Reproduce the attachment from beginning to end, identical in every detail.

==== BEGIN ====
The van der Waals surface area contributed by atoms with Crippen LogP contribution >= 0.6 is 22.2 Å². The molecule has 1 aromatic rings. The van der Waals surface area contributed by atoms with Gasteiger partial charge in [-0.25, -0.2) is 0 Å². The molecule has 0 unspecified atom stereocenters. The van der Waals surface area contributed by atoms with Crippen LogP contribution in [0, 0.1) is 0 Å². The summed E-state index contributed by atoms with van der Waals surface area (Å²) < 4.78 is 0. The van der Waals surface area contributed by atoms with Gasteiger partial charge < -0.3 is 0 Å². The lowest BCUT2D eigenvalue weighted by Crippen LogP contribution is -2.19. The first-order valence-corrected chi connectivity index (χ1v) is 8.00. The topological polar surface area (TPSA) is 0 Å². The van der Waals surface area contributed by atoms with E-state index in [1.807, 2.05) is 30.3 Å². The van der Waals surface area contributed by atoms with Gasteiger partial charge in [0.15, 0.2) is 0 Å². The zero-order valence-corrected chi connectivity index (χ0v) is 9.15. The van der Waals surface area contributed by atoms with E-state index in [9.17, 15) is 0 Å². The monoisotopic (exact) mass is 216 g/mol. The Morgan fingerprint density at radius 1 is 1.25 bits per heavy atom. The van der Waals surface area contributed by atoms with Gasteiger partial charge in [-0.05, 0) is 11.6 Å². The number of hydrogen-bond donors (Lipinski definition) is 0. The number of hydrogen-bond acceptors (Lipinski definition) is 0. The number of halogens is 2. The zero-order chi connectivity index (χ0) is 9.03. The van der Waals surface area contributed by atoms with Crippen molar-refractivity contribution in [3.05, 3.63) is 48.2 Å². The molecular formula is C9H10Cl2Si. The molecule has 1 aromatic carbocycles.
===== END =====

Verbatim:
The van der Waals surface area contributed by atoms with Crippen LogP contribution >= 0.6 is 22.2 Å². The molecule has 1 aromatic rings. The van der Waals surface area contributed by atoms with Gasteiger partial charge in [-0.25, -0.2) is 0 Å². The molecule has 0 unspecified atom stereocenters. The van der Waals surface area contributed by atoms with Crippen LogP contribution in [0, 0.1) is 0 Å². The summed E-state index contributed by atoms with van der Waals surface area (Å²) < 4.78 is 0. The van der Waals surface area contributed by atoms with Gasteiger partial charge < -0.3 is 0 Å². The lowest BCUT2D eigenvalue weighted by Crippen LogP contribution is -2.19. The first-order valence-corrected chi connectivity index (χ1v) is 8.00. The topological polar surface area (TPSA) is 0 Å². The van der Waals surface area contributed by atoms with E-state index in [1.807, 2.05) is 30.3 Å². The van der Waals surface area contributed by atoms with Gasteiger partial charge in [0.15, 0.2) is 0 Å². The zero-order valence-corrected chi connectivity index (χ0v) is 9.15. The van der Waals surface area contributed by atoms with E-state index in [9.17, 15) is 0 Å². The monoisotopic (exact) mass is 216 g/mol. The Morgan fingerprint density at radius 1 is 1.25 bits per heavy atom. The van der Waals surface area contributed by atoms with Gasteiger partial charge in [-0.05, 0) is 11.6 Å². The number of hydrogen-bond donors (Lipinski definition) is 0. The number of hydrogen-bond acceptors (Lipinski definition) is 0. The number of halogens is 2. The zero-order chi connectivity index (χ0) is 9.03. The van der Waals surface area contributed by atoms with Crippen molar-refractivity contribution in [3.05, 3.63) is 48.2 Å². The molecular formula is C9H10Cl2Si. The molecule has 1 aromatic carbocycles.